Kabarak, FKE unite to bridge industry gaps

Kabarak University Executive Director Daniel Mutai (centre), Deputy Director Faith Yator (left) and  Reliable Concrete LTD Director Mwangi Mucemi during the roundtable. [Kipsang Joseph, Standard]

Kabarak University Technical and Vocational Education Training Institute has joined hands with the Federation of Kenya Employers (FKE) to bridge the gap between academia and industry.

This is happening as the institution steps up efforts to provide quality training to students to channel more qualified graduates into the job market.

In the new partnership, the institution and officials from FKE held a roundtable in Nakuru to explore ways to strengthen the connections between academic institutions and industrial stakeholders.

The roundtable-themed “Linking Industry with Academia: Enhancing Industry Relationships” brought together a diverse group of stakeholders, including representatives from the engineering, manufacturing, agriculture, and hospitality sectors.

Also present were governmental and non-governmental organisations. 

The aim was to engage the stakeholders in discussions on linking education with industry-required skills, creating market-driven programmes, and identifying areas for further collaboration.

Speaking during the event held at Kabarak University TVET Institute, Florence Odwako, Regional Coordinator for FKE, emphasised the urgent need to align education with market demands.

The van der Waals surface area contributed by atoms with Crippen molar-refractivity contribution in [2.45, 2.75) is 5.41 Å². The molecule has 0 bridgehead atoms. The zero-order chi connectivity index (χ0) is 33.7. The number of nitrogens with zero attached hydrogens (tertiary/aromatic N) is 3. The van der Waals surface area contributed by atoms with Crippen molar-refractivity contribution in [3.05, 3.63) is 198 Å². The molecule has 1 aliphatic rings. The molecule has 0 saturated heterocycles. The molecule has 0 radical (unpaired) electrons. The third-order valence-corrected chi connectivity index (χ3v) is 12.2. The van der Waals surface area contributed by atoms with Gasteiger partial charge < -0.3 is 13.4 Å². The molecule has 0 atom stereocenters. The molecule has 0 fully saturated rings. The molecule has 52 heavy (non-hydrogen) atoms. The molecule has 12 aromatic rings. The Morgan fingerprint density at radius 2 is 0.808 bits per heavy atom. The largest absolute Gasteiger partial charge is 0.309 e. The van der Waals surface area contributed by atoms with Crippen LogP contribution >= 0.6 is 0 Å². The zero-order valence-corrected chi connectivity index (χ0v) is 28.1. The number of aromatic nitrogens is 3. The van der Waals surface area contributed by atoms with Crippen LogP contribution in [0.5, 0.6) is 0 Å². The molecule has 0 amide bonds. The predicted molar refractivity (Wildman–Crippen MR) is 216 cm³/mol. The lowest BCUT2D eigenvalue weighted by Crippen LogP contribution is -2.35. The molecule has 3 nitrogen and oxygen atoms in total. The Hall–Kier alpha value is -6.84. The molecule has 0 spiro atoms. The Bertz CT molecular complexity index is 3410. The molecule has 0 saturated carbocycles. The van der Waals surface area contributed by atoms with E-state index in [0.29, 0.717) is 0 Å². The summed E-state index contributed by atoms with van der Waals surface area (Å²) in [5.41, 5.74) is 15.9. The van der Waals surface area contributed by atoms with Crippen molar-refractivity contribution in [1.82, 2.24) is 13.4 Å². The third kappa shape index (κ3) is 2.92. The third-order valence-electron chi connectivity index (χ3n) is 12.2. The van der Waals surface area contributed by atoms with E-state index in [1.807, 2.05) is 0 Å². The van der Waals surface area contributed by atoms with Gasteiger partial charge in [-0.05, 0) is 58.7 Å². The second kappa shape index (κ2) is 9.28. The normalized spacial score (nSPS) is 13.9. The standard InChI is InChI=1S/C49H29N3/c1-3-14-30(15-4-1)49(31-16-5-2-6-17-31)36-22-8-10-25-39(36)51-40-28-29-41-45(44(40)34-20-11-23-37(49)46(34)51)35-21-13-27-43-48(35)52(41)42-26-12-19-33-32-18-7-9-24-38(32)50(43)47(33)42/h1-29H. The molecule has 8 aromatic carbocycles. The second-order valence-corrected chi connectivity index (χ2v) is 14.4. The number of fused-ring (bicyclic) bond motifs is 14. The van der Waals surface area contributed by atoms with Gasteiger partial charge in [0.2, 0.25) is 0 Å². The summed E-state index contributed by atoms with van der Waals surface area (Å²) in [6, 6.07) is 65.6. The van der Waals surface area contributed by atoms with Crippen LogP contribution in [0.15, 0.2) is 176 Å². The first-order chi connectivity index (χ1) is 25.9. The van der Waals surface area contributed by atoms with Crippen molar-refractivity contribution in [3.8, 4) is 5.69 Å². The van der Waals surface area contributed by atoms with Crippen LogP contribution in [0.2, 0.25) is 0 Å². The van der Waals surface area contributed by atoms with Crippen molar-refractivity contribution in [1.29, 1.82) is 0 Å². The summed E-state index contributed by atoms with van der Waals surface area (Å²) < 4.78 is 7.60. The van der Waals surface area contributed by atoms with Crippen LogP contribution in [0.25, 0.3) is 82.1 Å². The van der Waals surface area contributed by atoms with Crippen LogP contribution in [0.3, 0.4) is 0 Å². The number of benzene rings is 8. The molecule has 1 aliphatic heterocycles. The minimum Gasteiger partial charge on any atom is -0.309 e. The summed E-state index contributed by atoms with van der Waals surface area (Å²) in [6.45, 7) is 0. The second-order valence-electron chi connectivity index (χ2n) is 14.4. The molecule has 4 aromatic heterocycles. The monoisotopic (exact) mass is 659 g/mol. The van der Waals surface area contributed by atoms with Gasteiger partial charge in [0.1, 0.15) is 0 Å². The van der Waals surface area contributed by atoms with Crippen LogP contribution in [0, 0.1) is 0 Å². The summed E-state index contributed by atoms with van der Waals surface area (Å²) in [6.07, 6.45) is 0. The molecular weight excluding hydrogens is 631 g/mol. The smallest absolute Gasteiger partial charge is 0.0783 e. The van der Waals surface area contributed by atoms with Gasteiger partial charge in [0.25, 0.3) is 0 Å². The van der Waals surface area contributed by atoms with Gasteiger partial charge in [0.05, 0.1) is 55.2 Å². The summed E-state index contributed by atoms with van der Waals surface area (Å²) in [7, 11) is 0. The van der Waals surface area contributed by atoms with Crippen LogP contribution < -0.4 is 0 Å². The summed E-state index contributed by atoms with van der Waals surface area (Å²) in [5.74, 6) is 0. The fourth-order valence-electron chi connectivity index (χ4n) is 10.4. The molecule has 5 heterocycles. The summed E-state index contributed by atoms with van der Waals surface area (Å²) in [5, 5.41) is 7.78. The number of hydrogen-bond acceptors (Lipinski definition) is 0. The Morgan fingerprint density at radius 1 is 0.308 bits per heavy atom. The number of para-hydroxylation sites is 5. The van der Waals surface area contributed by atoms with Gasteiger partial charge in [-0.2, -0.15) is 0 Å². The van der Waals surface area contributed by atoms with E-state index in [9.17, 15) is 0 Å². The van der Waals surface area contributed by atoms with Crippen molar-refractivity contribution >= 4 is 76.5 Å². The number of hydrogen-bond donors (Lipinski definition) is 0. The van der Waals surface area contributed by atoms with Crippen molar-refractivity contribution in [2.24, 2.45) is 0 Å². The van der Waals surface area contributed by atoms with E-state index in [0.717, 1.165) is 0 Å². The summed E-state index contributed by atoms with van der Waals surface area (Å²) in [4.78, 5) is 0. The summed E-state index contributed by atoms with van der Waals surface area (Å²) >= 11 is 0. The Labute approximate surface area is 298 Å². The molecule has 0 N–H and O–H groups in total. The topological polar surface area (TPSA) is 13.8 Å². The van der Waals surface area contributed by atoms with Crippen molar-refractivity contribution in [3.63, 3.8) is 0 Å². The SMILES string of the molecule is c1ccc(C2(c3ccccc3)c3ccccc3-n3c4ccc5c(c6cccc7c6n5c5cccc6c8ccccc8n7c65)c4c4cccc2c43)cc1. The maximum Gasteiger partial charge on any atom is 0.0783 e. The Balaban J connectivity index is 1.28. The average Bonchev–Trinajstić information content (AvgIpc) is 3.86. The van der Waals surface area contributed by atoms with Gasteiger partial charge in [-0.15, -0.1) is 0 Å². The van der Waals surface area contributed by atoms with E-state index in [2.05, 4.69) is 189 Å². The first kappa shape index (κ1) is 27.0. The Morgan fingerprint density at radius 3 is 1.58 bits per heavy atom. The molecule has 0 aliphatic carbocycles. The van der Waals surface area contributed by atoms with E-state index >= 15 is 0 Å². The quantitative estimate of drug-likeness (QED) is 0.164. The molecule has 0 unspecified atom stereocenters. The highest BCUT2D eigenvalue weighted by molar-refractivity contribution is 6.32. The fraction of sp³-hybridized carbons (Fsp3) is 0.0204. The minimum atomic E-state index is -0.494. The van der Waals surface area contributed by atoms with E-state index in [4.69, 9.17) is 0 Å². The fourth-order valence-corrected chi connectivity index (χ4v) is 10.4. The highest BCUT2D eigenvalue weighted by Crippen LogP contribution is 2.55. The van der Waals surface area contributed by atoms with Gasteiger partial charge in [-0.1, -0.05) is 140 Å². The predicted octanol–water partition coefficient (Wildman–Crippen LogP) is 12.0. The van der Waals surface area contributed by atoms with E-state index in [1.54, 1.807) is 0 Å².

"Despite producing more graduates than job opportunities, many organisations struggle to find candidates with the right skills," she said.

She underscored the importance of collaborative efforts to bridge this gap, noting that the misalignment is a significant factor in Kenya's unemployment crisis.

Odwako highlighted FKE's advocacy for more young people, especially girls, to enrol in TVET courses.

She said that the FKE Girls in Technology (GIT) project, which targets girls in secondary schools and TVETs, aims to inspire them to enter Science, Technology, Engineering and Mathematics (Stem) fields and promote private sector collaboration through partnerships.

In his address, Kabarak University Vice-Chancellor Professor Henry Kiplagat in a speech read on his behalf by Kabarak University TVET Institute Executive Director Dr Daniel Mutai, underscored the importance of strong ties between academia and industry. 

"In an era of rapid technological advancement and dynamic market landscapes, the synergy between education and industry has never been more crucial," said  Prof Kiplagat, who is also the Institute Chairperson of the Board of Directors.

He highlighted that closer links ensure curricula remain relevant and aligned with evolving industry needs, producing graduates who are both academically proficient and practically skilled.

Engineer Johnstone Kamau, the Director of County Water Company and Sanitation, stressed the importance of practical training methods in TVETs and universities.

"I love professionals from TVET because they know practical work. I urge learning institutions to increase workshop hours in their training and let the learners gain technical skills practically," Mr Kamau stated.

He acknowledged industry concerns about training methodologies and urged institutions to focus on hands-on training and exchange programmes. 

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